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Live free: Kurma app success

Readers' Speak: Future of higher education in India; performers and viewers during a pandemic
Prakash Javadekar

The Telegraph   |     |   Published 22.07.20, 01:29 AM

Sir — Collaborative efforts can yield incredible results. The success of the Kurma app developed by conservation agencies to protect turtles — it recently earned applause from the Union environment minister, Prakash Javadekar — is proof of this. Within a few weeks of its launch, 90 facilities have registered on this app. It not only offers a database to users to identify the species of turtle, but also provides the location of the nearest rescue centre. This is crucial, given that freshwater turtles are among the most trafficked creatures in India. Just as agencies have joined hands for this initiative, one hopes that people, too, come together in numbers for the cause.

Debaparna Ghose,
Calcutta

Open the mind

Sir — The article, “Learning to unthink” (July 20), by Sukanta Chaudhuri is a note of inspiration for intellectuals and researchers working in the field of higher education in India who have refused to forsake their pursuit of knowledge and new thought, in spite of the atmosphere of despair created by political interference. It cannot be denied that in India the ruling political party appoints educationists who support its ideology to top positions of higher educational institutions and research centres. It is equally true that many educationists make a scramble for these lucrative positions by means of political patronage. This puts at stake the purpose of education of contributing to society, and jeopardizes the culture of independent thinking and research. 

If academia fails to encourage independent thought, then the entire idea of research would become redundant. This would also be detrimental to society, as it implies that the enormous funds deployed by the Centre and state governments — which is essentially taxpayers’ money — would actually go down the drain. Further, this could also cause the best brains of the nation to rush to foreign countries where institutes offer opportunities and respect free, original thought. It is high time the political leaders of our country get their hands off the system of higher education and research, and thereby allow the thinkers of the country to flourish and benefit the nation in their respective fields.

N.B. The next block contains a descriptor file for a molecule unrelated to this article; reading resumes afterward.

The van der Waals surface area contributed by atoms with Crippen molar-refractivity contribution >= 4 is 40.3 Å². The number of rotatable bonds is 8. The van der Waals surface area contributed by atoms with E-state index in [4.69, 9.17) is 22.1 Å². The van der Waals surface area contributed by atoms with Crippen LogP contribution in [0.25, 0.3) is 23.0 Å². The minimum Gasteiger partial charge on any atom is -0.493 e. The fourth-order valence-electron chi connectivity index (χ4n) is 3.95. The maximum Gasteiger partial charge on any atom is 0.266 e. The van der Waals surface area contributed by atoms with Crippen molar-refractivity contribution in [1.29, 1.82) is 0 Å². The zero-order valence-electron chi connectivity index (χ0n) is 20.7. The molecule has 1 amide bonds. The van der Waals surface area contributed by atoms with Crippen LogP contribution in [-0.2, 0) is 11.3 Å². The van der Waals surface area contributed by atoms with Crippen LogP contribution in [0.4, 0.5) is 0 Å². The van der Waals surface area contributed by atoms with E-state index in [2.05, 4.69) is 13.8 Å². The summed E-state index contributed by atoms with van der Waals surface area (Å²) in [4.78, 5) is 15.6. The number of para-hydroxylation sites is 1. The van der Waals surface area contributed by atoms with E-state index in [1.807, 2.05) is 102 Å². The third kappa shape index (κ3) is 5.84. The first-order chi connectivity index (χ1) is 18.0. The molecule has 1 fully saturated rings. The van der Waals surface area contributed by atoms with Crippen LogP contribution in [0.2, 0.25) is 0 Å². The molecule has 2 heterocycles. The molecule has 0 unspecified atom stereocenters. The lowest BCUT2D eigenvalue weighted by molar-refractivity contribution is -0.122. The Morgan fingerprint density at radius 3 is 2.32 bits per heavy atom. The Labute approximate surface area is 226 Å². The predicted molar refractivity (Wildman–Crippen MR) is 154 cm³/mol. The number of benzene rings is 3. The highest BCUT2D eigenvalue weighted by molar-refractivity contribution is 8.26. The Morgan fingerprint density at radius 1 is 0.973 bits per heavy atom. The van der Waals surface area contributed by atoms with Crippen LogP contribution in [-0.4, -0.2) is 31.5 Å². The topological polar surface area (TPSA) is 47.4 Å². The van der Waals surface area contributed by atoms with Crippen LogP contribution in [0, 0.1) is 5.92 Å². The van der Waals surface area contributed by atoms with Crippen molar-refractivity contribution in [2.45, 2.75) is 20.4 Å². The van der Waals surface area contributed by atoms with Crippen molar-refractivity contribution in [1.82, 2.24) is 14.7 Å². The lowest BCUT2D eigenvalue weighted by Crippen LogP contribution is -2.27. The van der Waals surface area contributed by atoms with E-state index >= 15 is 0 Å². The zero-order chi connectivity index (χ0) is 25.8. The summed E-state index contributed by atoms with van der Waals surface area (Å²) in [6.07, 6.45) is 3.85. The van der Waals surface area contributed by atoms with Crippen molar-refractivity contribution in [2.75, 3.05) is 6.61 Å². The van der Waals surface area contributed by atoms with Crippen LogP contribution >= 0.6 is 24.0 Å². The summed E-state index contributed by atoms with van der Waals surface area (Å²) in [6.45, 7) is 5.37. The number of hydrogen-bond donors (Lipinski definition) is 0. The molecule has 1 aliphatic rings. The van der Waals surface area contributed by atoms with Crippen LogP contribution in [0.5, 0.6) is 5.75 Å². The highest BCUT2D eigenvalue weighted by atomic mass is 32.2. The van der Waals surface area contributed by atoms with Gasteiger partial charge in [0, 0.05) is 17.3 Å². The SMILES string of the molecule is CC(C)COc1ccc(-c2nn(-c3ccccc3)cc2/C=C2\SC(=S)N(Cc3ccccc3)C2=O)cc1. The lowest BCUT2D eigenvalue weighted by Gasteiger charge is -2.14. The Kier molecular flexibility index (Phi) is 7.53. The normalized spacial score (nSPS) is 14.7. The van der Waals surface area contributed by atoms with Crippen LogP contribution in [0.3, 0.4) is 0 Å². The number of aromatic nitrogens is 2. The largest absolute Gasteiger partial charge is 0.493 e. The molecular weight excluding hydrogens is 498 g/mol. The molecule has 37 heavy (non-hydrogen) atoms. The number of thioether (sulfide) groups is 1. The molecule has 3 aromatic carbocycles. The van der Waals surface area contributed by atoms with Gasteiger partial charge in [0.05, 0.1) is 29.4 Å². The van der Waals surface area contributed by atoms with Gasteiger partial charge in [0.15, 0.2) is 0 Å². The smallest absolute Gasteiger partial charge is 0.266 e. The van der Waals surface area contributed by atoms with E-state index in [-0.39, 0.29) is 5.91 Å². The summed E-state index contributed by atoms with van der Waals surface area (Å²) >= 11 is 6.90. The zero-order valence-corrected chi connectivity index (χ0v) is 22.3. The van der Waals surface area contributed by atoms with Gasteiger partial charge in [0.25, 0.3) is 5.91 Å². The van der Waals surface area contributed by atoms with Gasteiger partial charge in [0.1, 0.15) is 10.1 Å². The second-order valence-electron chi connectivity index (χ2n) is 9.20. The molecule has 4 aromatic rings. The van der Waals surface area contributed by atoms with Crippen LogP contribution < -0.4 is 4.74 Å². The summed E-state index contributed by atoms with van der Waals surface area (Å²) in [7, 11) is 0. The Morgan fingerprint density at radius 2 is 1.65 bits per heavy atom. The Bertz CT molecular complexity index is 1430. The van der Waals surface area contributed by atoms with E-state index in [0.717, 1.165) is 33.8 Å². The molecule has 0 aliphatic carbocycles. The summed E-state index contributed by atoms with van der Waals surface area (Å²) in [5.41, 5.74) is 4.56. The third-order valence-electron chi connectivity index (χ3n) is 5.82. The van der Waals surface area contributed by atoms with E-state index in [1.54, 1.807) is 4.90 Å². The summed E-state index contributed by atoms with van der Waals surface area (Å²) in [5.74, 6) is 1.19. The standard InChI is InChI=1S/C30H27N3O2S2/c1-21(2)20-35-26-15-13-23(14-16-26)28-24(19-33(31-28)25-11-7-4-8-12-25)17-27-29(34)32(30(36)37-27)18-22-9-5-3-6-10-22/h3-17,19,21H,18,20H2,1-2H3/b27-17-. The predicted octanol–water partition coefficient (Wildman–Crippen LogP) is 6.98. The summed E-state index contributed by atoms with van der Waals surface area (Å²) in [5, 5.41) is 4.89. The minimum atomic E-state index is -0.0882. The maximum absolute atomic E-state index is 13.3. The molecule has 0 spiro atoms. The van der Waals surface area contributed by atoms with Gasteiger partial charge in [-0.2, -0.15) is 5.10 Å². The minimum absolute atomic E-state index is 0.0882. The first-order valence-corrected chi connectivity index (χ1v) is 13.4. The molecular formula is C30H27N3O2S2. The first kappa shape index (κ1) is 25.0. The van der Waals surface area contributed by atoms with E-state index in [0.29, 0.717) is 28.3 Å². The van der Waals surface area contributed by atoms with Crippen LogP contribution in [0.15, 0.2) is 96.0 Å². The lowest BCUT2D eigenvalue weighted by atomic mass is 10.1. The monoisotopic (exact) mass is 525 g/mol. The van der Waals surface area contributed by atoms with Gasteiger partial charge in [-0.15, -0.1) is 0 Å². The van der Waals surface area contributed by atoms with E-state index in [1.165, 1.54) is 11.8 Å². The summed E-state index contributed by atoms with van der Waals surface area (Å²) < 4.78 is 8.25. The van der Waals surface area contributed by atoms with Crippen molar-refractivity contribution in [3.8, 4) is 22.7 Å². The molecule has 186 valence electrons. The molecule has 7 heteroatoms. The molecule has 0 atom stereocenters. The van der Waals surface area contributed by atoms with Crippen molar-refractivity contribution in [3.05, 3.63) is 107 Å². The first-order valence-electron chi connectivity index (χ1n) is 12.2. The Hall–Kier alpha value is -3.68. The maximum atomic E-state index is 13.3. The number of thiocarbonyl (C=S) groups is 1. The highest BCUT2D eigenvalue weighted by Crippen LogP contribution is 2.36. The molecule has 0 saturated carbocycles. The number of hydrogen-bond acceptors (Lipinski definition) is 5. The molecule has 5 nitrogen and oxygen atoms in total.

Paramananda Pal,
Calcutta

Sir — In his article, Sukanta Chaudhuri has aptly shed light on the plight of intellectuals in the present day. His reflective and straightforward style of writing is laudable. Indeed, the act of thinking has become fettered by politics. Any note of dissent, even those free from political bias, is either scoffed at or unjustly silenced. Chaudhuri has written that civil society does not mean only the urban intelligentsia. However, it cannot be ignored that society is chiefly dominated by them. This is what has turned free thinking into a thing of the past.

The article makes one look back at a time when firebrand intellectuals used to be considered the conscience of society. Unfortunately, there are few such people to look up to today. A number of highly educated people in the contemporary world lack the courage to speak up against authority. Many of them seem to have turned into the “hollow men” that T.S. Eliot once wrote about, toeing every line drawn by political leaders, whether it is for power or position. As such, Chaudhuri has correctly pointed out that morality has little to do with a person’s level of education. For even the most learned of people seem to have forgotten René Descartes’s famous dictum: cogito, ergo sum — I think, therefore I am.

Rajesh Chowdhury,
Murshidabad

Far from real

Sir — The editorial, “Love’s labour lost” (July 11), rightly depicts the bond between a performer and a viewer. The adrenaline rush that a sportsperson feels while entering a stadium packed with tens of thousands of spectators cannot be described in words. The presence of fans itself boosts the players’ performance. Several cricketers cite Eden Gardens as their favourite ground for this reason.

Newer, less experienced players, however, may prefer a noiseless stadium as it would help them concentrate. Umpires, too, could feel less stressed under such circumstances. But spectators booing, cheering or suddenly quietening down sets the mood of any game. For many stage artists, too, the ultimate satisfaction lies in a thundering applause from an audience. Just like such performers, most teachers, who must now deliver online classes and webinars owing to the pandemic, miss the classroom experience where the rapt attention of students speaks for the quality of their teaching.

Vinay Asawa,
Howrah

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